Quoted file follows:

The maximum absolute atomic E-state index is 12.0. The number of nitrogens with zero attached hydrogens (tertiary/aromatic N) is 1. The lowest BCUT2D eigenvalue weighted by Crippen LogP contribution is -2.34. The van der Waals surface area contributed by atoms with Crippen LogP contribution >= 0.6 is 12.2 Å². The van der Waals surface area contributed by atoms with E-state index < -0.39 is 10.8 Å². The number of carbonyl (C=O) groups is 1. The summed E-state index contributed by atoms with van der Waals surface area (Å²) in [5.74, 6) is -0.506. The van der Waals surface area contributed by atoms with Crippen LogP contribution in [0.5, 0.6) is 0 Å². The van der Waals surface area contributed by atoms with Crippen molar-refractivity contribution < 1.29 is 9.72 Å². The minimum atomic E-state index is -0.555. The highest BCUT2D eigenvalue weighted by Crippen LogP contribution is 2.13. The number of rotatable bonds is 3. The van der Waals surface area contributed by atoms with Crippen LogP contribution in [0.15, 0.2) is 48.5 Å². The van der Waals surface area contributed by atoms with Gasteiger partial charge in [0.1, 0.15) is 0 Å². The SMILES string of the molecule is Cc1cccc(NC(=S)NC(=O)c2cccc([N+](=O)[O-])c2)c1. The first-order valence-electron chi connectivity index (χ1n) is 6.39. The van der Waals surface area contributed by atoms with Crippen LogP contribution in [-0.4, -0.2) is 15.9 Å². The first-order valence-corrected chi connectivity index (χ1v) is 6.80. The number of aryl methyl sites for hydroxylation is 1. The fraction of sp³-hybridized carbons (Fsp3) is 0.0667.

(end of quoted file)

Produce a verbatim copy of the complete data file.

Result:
The maximum absolute atomic E-state index is 12.0. The number of nitrogens with zero attached hydrogens (tertiary/aromatic N) is 1. The lowest BCUT2D eigenvalue weighted by Crippen LogP contribution is -2.34. The van der Waals surface area contributed by atoms with Crippen LogP contribution >= 0.6 is 12.2 Å². The van der Waals surface area contributed by atoms with E-state index < -0.39 is 10.8 Å². The number of carbonyl (C=O) groups is 1. The summed E-state index contributed by atoms with van der Waals surface area (Å²) in [5.74, 6) is -0.506. The van der Waals surface area contributed by atoms with Crippen LogP contribution in [0.5, 0.6) is 0 Å². The van der Waals surface area contributed by atoms with Crippen molar-refractivity contribution < 1.29 is 9.72 Å². The minimum atomic E-state index is -0.555. The highest BCUT2D eigenvalue weighted by Crippen LogP contribution is 2.13. The number of rotatable bonds is 3. The van der Waals surface area contributed by atoms with Crippen LogP contribution in [0.15, 0.2) is 48.5 Å². The van der Waals surface area contributed by atoms with Gasteiger partial charge in [0.1, 0.15) is 0 Å². The SMILES string of the molecule is Cc1cccc(NC(=S)NC(=O)c2cccc([N+](=O)[O-])c2)c1. The first-order valence-electron chi connectivity index (χ1n) is 6.39. The van der Waals surface area contributed by atoms with Crippen LogP contribution in [-0.4, -0.2) is 15.9 Å². The first-order valence-corrected chi connectivity index (χ1v) is 6.80. The number of aryl methyl sites for hydroxylation is 1. The fraction of sp³-hybridized carbons (Fsp3) is 0.0667.